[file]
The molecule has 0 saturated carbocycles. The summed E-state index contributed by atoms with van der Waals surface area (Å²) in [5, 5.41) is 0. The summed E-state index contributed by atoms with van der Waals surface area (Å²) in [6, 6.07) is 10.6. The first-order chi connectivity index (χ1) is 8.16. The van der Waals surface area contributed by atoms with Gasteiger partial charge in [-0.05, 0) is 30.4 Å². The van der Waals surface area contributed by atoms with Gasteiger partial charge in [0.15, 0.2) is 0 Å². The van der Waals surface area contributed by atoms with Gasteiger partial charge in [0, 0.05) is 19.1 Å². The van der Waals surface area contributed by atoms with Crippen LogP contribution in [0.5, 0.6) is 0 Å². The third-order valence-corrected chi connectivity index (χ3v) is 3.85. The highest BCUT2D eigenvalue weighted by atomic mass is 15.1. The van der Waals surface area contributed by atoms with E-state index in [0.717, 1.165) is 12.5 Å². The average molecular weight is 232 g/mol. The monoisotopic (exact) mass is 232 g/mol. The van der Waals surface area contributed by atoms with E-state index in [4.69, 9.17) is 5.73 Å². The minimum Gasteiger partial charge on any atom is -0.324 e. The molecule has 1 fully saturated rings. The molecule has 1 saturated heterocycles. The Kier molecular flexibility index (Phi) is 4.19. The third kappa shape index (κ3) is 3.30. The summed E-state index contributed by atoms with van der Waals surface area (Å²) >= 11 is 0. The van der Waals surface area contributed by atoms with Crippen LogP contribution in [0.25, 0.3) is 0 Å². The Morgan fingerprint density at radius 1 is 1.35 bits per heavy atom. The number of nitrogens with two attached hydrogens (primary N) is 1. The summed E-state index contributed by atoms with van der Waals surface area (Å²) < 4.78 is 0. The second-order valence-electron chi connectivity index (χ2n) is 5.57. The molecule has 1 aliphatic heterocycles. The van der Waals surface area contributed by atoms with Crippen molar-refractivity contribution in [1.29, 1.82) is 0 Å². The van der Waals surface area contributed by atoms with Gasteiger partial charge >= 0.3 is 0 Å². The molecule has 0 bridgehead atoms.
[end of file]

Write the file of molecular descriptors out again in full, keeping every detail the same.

The molecule has 0 saturated carbocycles. The summed E-state index contributed by atoms with van der Waals surface area (Å²) in [5, 5.41) is 0. The summed E-state index contributed by atoms with van der Waals surface area (Å²) in [6, 6.07) is 10.6. The first-order chi connectivity index (χ1) is 8.16. The van der Waals surface area contributed by atoms with Gasteiger partial charge in [-0.05, 0) is 30.4 Å². The van der Waals surface area contributed by atoms with Gasteiger partial charge in [0.15, 0.2) is 0 Å². The van der Waals surface area contributed by atoms with Gasteiger partial charge in [0, 0.05) is 19.1 Å². The van der Waals surface area contributed by atoms with Crippen LogP contribution in [0.5, 0.6) is 0 Å². The third-order valence-corrected chi connectivity index (χ3v) is 3.85. The highest BCUT2D eigenvalue weighted by atomic mass is 15.1. The van der Waals surface area contributed by atoms with E-state index in [0.717, 1.165) is 12.5 Å². The average molecular weight is 232 g/mol. The monoisotopic (exact) mass is 232 g/mol. The van der Waals surface area contributed by atoms with E-state index in [4.69, 9.17) is 5.73 Å². The minimum Gasteiger partial charge on any atom is -0.324 e. The molecule has 1 fully saturated rings. The molecule has 1 saturated heterocycles. The Kier molecular flexibility index (Phi) is 4.19. The third kappa shape index (κ3) is 3.30. The summed E-state index contributed by atoms with van der Waals surface area (Å²) >= 11 is 0. The van der Waals surface area contributed by atoms with Crippen LogP contribution in [0.25, 0.3) is 0 Å². The Morgan fingerprint density at radius 1 is 1.35 bits per heavy atom. The number of nitrogens with two attached hydrogens (primary N) is 1. The summed E-state index contributed by atoms with van der Waals surface area (Å²) < 4.78 is 0. The second-order valence-electron chi connectivity index (χ2n) is 5.57. The molecule has 1 aliphatic heterocycles. The van der Waals surface area contributed by atoms with Crippen molar-refractivity contribution in [1.29, 1.82) is 0 Å². The van der Waals surface area contributed by atoms with Gasteiger partial charge >= 0.3 is 0 Å². The molecule has 0 bridgehead atoms.